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Effective Operations and Maintenance in a Diverse Solar World

Solar energy become extremely inexpensive over the last decade. According to Understand Solar, the cost of solar energy has plunged from $4/Watt in 2008 to $0.65/Watt today. Because of declining solar energy costs, solar Operations and Maintenance (O&M) is changing rapidly as well. These changes are driven by new technologies like the Internet of Things (IoT), but, unlike modules, O&M can’t be commoditized. Each power plant requires unique O&M programs. Below you will find an approach to identify effective O&M strategies.

While all solar plants will bear O&M costs throughout their lifecycle, the objective of a purposeful O&M strategy should be to maximize energy output with minimal cost for ongoing operation. Though there are necessary costs you should always plan for including staffing for site access and plant controls, equipment inspection and service, module cleaning and emergency response to unplanned failures or events.  

Capacity, location, value of energy

In addition to keeping costs to a minimum, the capacity of a plant, location and value of energy are other factors of an O&M program that help you decide what strategy is most effective. A 10kW solar plant may only require a few hours of O&M work per year, while plants on the scale of 100MW often need staff full time operators. Keep in mind that there are clear differences in planning for very large plants and very small plants, but there are two core O&M philosophies that scale does not affect - do nothing until it breaks or do everything possible to prevent it from breaking. The first approach in which plant managers don’t plan for change until something breaks can be dangerous as it exposes the plant to long unplanned outages. On the other hand, the preventive path can introduce unnecessary expenses in the name of caution. The optimal O&M program thoroughly balances both extremes.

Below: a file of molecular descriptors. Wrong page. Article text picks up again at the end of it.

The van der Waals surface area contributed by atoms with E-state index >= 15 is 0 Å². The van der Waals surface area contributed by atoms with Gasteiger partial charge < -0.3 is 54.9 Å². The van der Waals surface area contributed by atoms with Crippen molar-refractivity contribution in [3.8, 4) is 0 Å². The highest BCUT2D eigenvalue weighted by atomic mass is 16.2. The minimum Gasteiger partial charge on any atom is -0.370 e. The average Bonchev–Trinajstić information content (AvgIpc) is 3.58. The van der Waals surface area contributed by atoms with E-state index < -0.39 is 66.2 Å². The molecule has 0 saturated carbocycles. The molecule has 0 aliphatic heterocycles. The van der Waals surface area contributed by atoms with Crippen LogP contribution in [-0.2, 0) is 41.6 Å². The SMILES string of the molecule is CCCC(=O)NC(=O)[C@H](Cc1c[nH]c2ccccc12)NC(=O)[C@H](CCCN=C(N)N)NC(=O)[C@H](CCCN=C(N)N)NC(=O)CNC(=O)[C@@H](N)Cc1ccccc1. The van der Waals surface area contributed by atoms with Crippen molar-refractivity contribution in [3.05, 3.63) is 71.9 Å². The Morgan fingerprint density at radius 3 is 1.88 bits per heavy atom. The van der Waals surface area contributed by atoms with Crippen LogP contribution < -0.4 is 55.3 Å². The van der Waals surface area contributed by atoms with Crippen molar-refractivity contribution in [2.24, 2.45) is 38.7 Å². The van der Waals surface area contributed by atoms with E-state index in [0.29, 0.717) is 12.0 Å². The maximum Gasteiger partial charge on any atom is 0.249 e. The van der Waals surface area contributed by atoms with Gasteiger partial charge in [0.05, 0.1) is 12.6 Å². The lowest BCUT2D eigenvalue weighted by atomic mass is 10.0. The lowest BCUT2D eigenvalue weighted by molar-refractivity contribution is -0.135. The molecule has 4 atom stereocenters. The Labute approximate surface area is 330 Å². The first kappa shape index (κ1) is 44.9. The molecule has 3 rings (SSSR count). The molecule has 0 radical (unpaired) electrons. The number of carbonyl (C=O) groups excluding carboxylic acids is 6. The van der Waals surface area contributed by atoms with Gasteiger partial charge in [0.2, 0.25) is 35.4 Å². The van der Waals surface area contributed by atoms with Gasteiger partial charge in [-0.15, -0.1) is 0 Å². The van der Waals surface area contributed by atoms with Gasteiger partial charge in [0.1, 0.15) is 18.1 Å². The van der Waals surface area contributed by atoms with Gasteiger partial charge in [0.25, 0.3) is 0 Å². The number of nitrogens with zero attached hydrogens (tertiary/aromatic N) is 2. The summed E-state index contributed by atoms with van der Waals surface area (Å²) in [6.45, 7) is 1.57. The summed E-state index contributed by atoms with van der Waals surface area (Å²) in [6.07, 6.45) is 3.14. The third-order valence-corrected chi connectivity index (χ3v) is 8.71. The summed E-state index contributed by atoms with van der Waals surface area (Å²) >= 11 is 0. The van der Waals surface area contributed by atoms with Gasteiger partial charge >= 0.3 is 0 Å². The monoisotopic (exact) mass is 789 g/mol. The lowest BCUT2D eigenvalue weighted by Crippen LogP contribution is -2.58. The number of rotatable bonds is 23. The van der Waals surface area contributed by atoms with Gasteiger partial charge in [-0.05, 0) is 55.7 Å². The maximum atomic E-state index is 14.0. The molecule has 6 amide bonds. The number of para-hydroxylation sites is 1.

When considering which O&M activities are effective for a given plant, there is a common metric to measure its return: Levelized Cost of Energy (LCOE). LCOE is used by solar developers to establish a normalized cost of producing energy. The concept of LCOE divides all the costs to build and operate the plant by the total energy output of the plant.

LCOE = Lifetime costs/Lifetime energy

O&M strategies can be evaluated using LCOE by comparing the cost of the specific strategy to the expected effect on plant energy output. After establishing the unit cost for the O&M strategy, comparison to the revenue for a unit of energy shows if the strategy is profitable for the plant.

LCOE for O&M = Cost of O&M Strategy/Expected 
Change to Energy Output

Let’s take inverter monitoring as an example. Some solar owners may find that even monitoring at inverter granularity isn’t always worth it. How much does it cost to implement and monitor over time, compared to the reduced losses and increased energy yield from optimal performance? This simple approach can be used to evaluate various O&M strategies including annual maintenance plans, software & monitoring services and stocking replacement parts or equipment.

Changing the solar landscape

As mentioned earlier, emerging technologies such as the IoT promise to change the solar O&M landscape. IoT starts with the premise that all devices should be securely connected to the internet, then leverages that connectivity to deliver ongoing value through interconnecting various data systems, devices and platforms. Previous industrial networks and controls solutions have existed since before the internet, however, those solutions are no longer cost-effective and tend to lack the needed level of compatibly and flexibility needed. Some IoT solutions enable interoperability across manufacturers so that as your portfolio grows and new technologies from different vendors are introduced, you’ll be able to integrate all data producing devices rather than managing many data silos. IoT solutions are particularly exciting right now because of their low cost and lightweight architectures that can enable O&M where it was previously not cost-effective.

There is no one-sized approach to O&M, but planning should be adapted for plant size, location, value of energy, cost of labor and other relevant factors, and ultimately use the concept of LCOE for evaluation. When selecting O&M technologies and strategy, understand the options, be strategic and proactive about research, and make an educated decision that meets your objectives.

Written by Dan Bigelow, Senior Director of Customer Success at infiswift

Labels: operations and maintenance,LCOE,infiswift

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